• The failure-to-file penalty on the related Form 1120, U.S. Corporation Income Tax Return, or Form 1065, U.S. Return of Partnership Income, filing is abated under the FTA provisions (or would have been eligible for FTA, but a failure-to-file penalty was not assessed because there was $0 tax due or it was a fully paid return);
  • The taxpayer had no similar penalties in the three prior periods; and
  • The related Form 1120 or Form 1065 was not filed late in the three prior periods (see IRM § (1/29/21), Reasonable Cause, ¶3, and IRM § (1/29/21), Reasonable Cause, ¶3).

Delinquent International Information Return Submission Procedures: The IRS's Delinquent International Information Return Submission Procedures offer taxpayers a path for mitigating exposure to international information return penalties, in cases where taxpayers (1) have identified the need to file delinquent international information returns; (2) are not under an IRS civil examination or criminal investigation; and (3) have not already been contacted by the IRS about the delinquent information returns. In these cases, a taxpayer may file the delinquent information return(s) through amended return filing procedures (for example, attached to Form 1120X, Amended U.S. Corporation Income Tax Return) and attach a reasonable-cause statement to each delinquent information return filed for which reasonable cause is being asserted. In those cases, the IRS states that during processing of the delinquent information return:

[P]enalties may be assessed in accordance with existing procedures.. . . penalties may be assessed without considering the attached reasonable cause statement. It may be necessary for taxpayers to respond to specific correspondence and submit or resubmit reasonable cause information.

Information returns filed with amended returns will not be automatically subject to audit but may be selected for audit through the existing audit selection processes that are in place for any tax or information returns. Note that the use of "information returns filed with amended returns" indicates that these procedures are available to a taxpayer who filed a timely original income tax return but now needs to file an amended income tax return to include an original international information return.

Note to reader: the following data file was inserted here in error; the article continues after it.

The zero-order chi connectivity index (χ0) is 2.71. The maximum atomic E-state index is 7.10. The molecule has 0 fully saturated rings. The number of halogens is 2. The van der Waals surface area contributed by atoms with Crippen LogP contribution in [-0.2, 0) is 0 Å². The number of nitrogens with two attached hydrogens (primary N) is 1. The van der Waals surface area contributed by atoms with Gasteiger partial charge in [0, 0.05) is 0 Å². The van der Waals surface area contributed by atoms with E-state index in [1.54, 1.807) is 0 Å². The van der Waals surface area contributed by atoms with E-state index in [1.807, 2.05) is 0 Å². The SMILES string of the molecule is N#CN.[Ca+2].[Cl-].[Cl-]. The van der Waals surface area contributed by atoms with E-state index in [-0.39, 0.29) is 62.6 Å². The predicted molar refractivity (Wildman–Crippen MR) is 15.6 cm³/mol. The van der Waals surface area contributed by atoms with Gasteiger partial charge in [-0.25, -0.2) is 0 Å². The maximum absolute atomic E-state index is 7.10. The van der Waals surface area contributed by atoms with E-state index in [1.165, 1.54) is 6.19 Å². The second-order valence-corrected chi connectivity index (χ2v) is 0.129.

Streamlined Filing Compliance Procedures: The IRS's Streamlined Filing Compliance Procedures are available to taxpayers who are able to certify that their failure to report foreign financial assets and pay all tax due on those assets did not result from willful conduct on their part. The procedures are designed to provide taxpayers in such situations with a "streamlined" process for filing amended or delinquent returns as well as terms for resolving their tax and penalty obligations; the procedures, therefore, encompass the ability for a taxpayer to late-file Form 5471, Form 5472, or Form 8865. The streamlined procedures are available only to individual taxpayers (including estates) and are not available if the taxpayer is under civil or criminal examination. There are two distinct sets of procedures, one for U.S. residents (Streamlined Domestic Offshore Procedures) and one for non-U.S. residents (Streamlined Foreign Offshore Procedures). The notable distinction between the domestic procedures and the foreign procedures is that taxpayers eligible under the domestic procedures are subject to a Title 26 miscellaneous offshore penalty, while those eligible under the foreign procedures are not subject to a penalty.

Note that the streamlined procedures are separate from the Offshore Voluntary Disclosure Program (OVDP), which closed on Sept. 28, 2018. Further, they are distinct from the IRS Criminal Investigation Voluntary Disclosure Practice (see IRM § (9/17/20), Voluntary Disclosure Practice).

Reasonable cause: The penalty provisions in Secs. 6038, 6038A, 6038B, and 6038C provide that if a failure is due to reasonable cause and not to willful neglect, the penalty will not be imposed. If none of the other abatement or mitigation avenues discussed above are available, a taxpayer may assert reasonable cause to counter penalties assessed on a late-filed Form 5471, 5472, or 8865. The reasonable-cause determination is made on a case-by-case basis, taking into account all pertinent facts and circumstances (see Regs. Sec. 1.6038A-4(b)(2)(iii); see also Regs. Secs. 1.6038-2(k)(3)(ii) and 1.6038-3(k)(4)). The IRM states that reasonable-cause relief is generally granted when the taxpayer exercised ordinary business care and prudence in determining his or her tax obligations but was nevertheless unable to comply with those obligations (IRM § (11/21/17), Reasonable Cause, ¶1).

Key takeaways

In her 2020 Annual Report to Congress, the national taxpayer advocate identified systemic assessments of international penalties under Secs. 6038 and 6038A as eighth on a list of the 10 "Most Serious Problems" facing taxpayers. Additionally, the COVID-19 pandemic has resulted in longer-than-average processing and review times for penalty abatement requests, emphasizing the importance of taxpayers' determining the appropriate avenue to seek penalty relief. A considered approach to seeking penalty relief for the international information return penalties described in this item continues to be exceedingly important in representing taxpayers before the IRS.



Valrie Chambers, CPA, Ph.D., is an associate professor of accounting at Stetson University in Celebration, Fla. Mark A. Bond, J.D., LL.M., is a senior manager; Keith M. Jones is a managing director; and Mary I. Slonina, J.D., is a director, all with PwC in Washington, D.C. Mr. Jones is a member of the AICPA Tax Practice & Procedures Committee. For more information on this article, contact